Twitter is suing indicted Republican Texas Attorney General Ken Paxton. The social media company says an investigation launched by Paxton into why Twitter banned Donald Trump from the platform is political retaliation.
The lawsuit, first reported in Politico on Monday, alleges that Paxton abused his office to investigate whether Twitter's content moderation policies warranted a ban. Twitter, which called Paxton's move an act of "retaliation," maintained in its complaint that the ban was in line with "its First Amendment rights."
"Paxton made clear that he will use the full weight of his office," Twitter alleged, "including his expansive investigatory powers, to retaliate against Twitter for having made editorial decisions with which he disagrees."
"In this case," the company continued, "the Texas Attorney General is misusing the powers of his office to infringe on Twitter's First Amendment rights and attempt to silence free speech. As we've repeatedly stated, and recent research underscores, we enforce the Twitter Rules judiciously and impartially across our service."
On Jan. 13, just days after the fatal insurrection at the Capitol, Paxton announced that he would be launching an investigation into Twitter –– as well as Google, Facebook, Amazon, and Apple –– for what he called a "seemingly coordinated de-platforming of the President"."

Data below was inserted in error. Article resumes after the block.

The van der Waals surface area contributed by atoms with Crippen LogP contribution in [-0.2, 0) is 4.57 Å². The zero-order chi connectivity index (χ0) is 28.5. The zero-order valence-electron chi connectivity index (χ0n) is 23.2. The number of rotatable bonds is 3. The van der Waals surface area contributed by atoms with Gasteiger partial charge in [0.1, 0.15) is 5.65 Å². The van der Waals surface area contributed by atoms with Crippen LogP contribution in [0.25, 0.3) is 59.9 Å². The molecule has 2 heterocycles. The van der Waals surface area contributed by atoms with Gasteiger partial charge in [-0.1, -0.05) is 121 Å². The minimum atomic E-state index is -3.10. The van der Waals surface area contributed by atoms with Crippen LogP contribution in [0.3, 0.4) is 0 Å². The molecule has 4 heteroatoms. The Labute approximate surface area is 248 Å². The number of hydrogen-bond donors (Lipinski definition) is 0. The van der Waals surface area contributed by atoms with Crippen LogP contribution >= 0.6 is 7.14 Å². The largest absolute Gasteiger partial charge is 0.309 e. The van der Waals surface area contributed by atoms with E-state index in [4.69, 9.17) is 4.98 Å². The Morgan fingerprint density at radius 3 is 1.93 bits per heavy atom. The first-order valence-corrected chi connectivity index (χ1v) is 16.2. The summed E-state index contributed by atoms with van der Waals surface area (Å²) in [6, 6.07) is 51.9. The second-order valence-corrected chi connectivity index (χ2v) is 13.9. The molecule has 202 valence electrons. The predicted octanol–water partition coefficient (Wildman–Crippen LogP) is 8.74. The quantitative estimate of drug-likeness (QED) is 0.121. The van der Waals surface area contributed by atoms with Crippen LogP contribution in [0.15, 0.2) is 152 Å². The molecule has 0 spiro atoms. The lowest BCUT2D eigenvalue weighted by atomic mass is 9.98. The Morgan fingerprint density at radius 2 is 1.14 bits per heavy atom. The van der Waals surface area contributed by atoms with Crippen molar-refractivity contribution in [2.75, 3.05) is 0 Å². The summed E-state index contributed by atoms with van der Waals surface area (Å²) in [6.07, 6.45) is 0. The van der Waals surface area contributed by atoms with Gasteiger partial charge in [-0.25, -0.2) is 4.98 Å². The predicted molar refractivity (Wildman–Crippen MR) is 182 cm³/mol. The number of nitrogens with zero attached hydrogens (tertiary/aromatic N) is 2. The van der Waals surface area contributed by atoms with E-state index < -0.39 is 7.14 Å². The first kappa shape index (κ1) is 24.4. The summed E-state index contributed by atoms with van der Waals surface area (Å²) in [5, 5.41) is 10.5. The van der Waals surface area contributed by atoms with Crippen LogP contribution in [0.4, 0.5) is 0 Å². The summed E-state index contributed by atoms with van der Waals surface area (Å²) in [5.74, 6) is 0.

Paxton said in a statement back in January that "the seemingly coordinated de-platforming of the President of the United States and several leading voices not only chills free speech, it wholly silences those whose speech and political beliefs do not align with leaders of Big Tech companies."
According to Politico, Twitter reportedly attempted to find a compromise with the attorney general by limiting the ambit of the evidence his office was requesting. However, no such deal was ever struck
The suit comes amid a wave of state-level Republican backlash against Big Tech coming off the back of the Capitol riot. In December, Paxton spearheaded a lawsuit leveled by ten conservative attorneys general against Google for running an illegal digital advertising monopoly in conjunction with Facebook.
Other GOP politicians have introduced bills that would make it easier to sue tech companies for "censoring" posts –– a phenomenon many conservatives erroneously believe affects them far more than those on the left.
Back in January, Rep. Beth Van Duyne, R-Tex., tweeted that "Big Tech is increasingly wielding their power and market dominance to silence conservative voices, and we need to put an end to it."
Rep. Lance Gooden, R-Tex., echoed her in a Jan. 7 tweet, alleging that Section 230 –– which provides tech companies immunity from civil liabilities that would come of objectionable content –– has allowed "Big Tech to SILENCE the leader of the free world."
Some have predicted that Big Tech "censorship" will become a kitchen table issue as the anti-Silicon Valley sentiment takes greater hold of the Republican Party.